Aedes aegypti has spatially structured and seasonally stable populations in Yogyakarta, Indonesia

Gordana Rasic, Nancy Margaret Endersby, Warsito Tantowijoyo, Anjali Goundar, Vanessa White, Qiong Yang, Igor Filipovic, Petrina H Johnson, Ary Anthony Hoffmann, Eggi Arguni

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27 Citations (Scopus)


Dengue fever, the most prevalent global arboviral disease, represents an important public health problem in Indonesia. Control of dengue relies on the control of its main vector, the mosquito Aedes aegypti, yet nothing is known about the population history and genetic structure of this insect in Indonesia. Our aim was to assess the spatio-temporal population genetic structure of Ae. aegypti in Yogyakarta, a densely populated region on Java with common dengue outbreaks.

We used multiple marker systems (microsatellites, nuclear and mitochondrial genome-wide single nucleotide polymorphisms generated via Restriction-site Associated DNA sequencing) to analyze 979 Ae. aegypti individuals collected from the Yogyakarta city and the surrounding hamlets during the wet season in 2011 and the following dry season in 2012. We employed individual- and group-based approaches for inferring genetic structure.

We found that Ae. aegypti in Yogyakarta has spatially structured and seasonally stable populations. The spatial structuring was significant for the nuclear and mitochondrial markers, while the temporal structuring was non-significant. Nuclear markers identified three main genetic clusters, showing that hamlets have greater genetic isolation from each other and from the inner city sites. However, one hamlet experienced unrestricted mosquito interbreeding with the inner city, forming a single genetic cluster. Genetic distance was poorly correlated with the spatial distance among mosquito samples, suggesting stronger influence of human-assisted gene flow than active mosquito movement on spatial genetic structure. A star-shaped mitochondrial haplotype network and a significant R 2 test statistic (R 2 = 0.0187, P = 0.001) support the hypothesis that Ae. aegypti in Yogyakarta originated from a small or homogeneous source and has undergone a relatively recent demographic expansion.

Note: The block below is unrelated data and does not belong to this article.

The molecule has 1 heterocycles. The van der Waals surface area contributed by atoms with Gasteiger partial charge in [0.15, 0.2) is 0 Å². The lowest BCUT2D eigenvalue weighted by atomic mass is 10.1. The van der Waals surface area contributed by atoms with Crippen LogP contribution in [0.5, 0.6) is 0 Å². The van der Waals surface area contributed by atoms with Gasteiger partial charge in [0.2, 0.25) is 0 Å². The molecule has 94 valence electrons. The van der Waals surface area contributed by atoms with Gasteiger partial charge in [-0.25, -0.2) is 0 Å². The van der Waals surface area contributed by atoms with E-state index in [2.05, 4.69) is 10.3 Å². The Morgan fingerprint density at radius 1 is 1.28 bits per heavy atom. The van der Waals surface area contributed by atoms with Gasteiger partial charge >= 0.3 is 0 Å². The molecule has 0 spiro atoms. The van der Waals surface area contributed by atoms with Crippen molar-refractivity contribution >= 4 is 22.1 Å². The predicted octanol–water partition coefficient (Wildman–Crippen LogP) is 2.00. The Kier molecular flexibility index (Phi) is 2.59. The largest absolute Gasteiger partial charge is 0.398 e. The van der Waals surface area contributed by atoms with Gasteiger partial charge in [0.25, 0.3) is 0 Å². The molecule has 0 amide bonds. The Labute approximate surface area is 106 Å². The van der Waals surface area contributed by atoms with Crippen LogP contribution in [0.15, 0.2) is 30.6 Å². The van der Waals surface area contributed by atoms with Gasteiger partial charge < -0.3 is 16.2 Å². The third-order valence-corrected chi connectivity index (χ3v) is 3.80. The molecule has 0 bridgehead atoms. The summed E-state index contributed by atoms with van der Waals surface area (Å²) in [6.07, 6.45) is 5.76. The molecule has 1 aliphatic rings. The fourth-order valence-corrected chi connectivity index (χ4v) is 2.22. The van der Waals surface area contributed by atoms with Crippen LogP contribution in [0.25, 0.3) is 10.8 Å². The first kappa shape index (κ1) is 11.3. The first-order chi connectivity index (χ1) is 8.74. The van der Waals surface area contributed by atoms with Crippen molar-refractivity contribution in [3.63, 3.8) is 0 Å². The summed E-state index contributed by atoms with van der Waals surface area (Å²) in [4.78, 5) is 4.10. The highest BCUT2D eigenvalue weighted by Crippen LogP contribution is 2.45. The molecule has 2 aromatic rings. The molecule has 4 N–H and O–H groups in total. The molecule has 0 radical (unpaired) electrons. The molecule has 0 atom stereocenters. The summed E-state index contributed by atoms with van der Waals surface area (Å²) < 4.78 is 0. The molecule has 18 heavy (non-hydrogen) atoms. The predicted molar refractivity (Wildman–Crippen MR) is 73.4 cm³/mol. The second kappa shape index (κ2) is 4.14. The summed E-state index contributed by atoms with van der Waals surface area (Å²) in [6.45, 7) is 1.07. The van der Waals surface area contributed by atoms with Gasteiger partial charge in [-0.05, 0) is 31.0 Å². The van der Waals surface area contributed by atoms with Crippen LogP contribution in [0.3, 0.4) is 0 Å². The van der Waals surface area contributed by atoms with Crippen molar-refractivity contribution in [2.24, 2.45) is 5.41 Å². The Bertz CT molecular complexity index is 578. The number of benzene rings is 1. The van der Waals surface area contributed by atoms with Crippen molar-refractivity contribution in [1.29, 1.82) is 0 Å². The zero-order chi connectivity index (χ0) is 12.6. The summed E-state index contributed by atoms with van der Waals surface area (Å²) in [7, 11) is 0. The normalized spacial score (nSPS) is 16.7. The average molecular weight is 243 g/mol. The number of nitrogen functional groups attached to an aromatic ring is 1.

We report the first insights into the spatio-temporal genetic structure and the underlying processes in the dengue fever mosquito from Yogyakarta, Indonesia. Our results provide valuable information on the effectiveness of local control measures as well as guidelines for the implementation of novel biocontrol strategies such as release of Wolbachia-infected mosquitoes.
Original languageEnglish
Article number610
Number of pages12
JournalParasites & Vectors
Publication statusPublished - 2015

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